Ofer Zalzberg, an Israeli analyst with the International Crisis Group, a Brussels-based conflict resolution organisation, said: “Israeli decision-makers are seizing an opportunity to act on long-standing concerns about political Islam. Given events in Egypt, the timing is convenient.” Saadi said the success of anti-Islamic parties in last month’s European elections may also have spurred Netanyahu into action.

Democracy at risk

According to the Israeli media, a ban on the Islamic Movement has been delayed by the justice ministry, which is concerned that the decision might not survive a petition to the Israeli supreme court.

Ghanem dismissed the suggestion that the Islamic Movement could be compared to Kach.

“Kach was a racist organisation with a clear intention to harm Arabs individually and collectively. It is still active and carrying out attacks through its supporters in the settler movement. Kach is a real threat, not the Islamic Movement.”

That assessment was shared in a Haaretz editorial, which feared that a ban would redefine terror in a way that “puts the principles of democracy at risk”. It noted that Netanyahu had refused to classify as terror organisations Jewish extremist groups that in recent years have been attacking Christian and Muslim sites in Israel and the occupied territories.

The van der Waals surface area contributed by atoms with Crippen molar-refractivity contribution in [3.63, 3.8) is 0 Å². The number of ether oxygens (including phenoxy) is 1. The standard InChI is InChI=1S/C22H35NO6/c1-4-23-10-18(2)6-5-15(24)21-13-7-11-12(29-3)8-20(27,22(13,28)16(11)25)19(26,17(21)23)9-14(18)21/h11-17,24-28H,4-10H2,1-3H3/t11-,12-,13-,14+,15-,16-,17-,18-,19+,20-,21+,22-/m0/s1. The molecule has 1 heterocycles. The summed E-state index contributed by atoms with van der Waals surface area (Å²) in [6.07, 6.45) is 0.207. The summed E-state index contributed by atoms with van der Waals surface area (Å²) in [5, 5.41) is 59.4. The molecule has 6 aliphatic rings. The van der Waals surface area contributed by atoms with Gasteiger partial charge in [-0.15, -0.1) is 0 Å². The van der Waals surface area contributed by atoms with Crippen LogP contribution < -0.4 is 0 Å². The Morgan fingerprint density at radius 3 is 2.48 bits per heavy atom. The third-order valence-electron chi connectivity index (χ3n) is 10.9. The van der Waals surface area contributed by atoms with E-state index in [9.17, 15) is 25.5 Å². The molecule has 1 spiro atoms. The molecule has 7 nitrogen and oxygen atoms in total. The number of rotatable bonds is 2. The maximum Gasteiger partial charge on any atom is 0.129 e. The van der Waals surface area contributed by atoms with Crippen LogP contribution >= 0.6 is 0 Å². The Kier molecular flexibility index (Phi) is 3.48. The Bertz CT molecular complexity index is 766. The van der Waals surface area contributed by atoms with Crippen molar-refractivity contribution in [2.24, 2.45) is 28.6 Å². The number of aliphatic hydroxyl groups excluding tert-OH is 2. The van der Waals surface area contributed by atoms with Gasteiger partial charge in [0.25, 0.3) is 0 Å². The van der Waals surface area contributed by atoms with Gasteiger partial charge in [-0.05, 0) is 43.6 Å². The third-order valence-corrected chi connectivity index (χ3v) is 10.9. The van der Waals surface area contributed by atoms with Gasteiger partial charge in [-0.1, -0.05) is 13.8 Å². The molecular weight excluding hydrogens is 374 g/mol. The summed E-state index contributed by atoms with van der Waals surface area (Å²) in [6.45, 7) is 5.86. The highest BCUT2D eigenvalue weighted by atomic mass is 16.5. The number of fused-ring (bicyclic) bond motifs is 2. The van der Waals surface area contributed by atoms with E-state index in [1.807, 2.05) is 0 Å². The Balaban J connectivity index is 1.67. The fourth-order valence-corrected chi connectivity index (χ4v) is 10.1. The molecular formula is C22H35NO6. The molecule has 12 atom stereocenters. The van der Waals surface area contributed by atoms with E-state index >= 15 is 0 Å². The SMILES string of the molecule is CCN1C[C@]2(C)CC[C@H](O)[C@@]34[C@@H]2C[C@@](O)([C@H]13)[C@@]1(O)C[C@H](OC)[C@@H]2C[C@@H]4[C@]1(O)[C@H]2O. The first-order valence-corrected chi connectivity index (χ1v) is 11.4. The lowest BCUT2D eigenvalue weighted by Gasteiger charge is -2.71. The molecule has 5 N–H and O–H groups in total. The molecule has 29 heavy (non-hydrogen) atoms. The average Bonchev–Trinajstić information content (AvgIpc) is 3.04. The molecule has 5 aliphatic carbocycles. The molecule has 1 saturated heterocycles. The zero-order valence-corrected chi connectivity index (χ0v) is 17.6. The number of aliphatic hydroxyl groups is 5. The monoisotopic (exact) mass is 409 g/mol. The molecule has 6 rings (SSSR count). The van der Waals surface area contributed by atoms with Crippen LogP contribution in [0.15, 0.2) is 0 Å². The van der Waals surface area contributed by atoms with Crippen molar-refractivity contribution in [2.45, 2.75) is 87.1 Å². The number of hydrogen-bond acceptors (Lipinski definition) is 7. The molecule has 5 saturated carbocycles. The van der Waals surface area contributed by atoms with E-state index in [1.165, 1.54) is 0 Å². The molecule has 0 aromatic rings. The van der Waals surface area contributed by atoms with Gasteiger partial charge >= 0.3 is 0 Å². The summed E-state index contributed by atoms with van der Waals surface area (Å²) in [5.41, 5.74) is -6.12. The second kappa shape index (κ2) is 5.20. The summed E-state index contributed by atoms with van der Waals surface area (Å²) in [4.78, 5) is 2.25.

As a result of the hostile regional climate in the past few years, the Islamic Movement had adopted less radical and confrontational positions than a decade ago, said Ghanem.

“It espouses a political view of what kind of state Israel should be - a position different from, but certainly no more extreme than, that taken by some members of Netanyahu’s government.” Both wanted their own religious-ethnic group to dominate, he said.

Hamas link?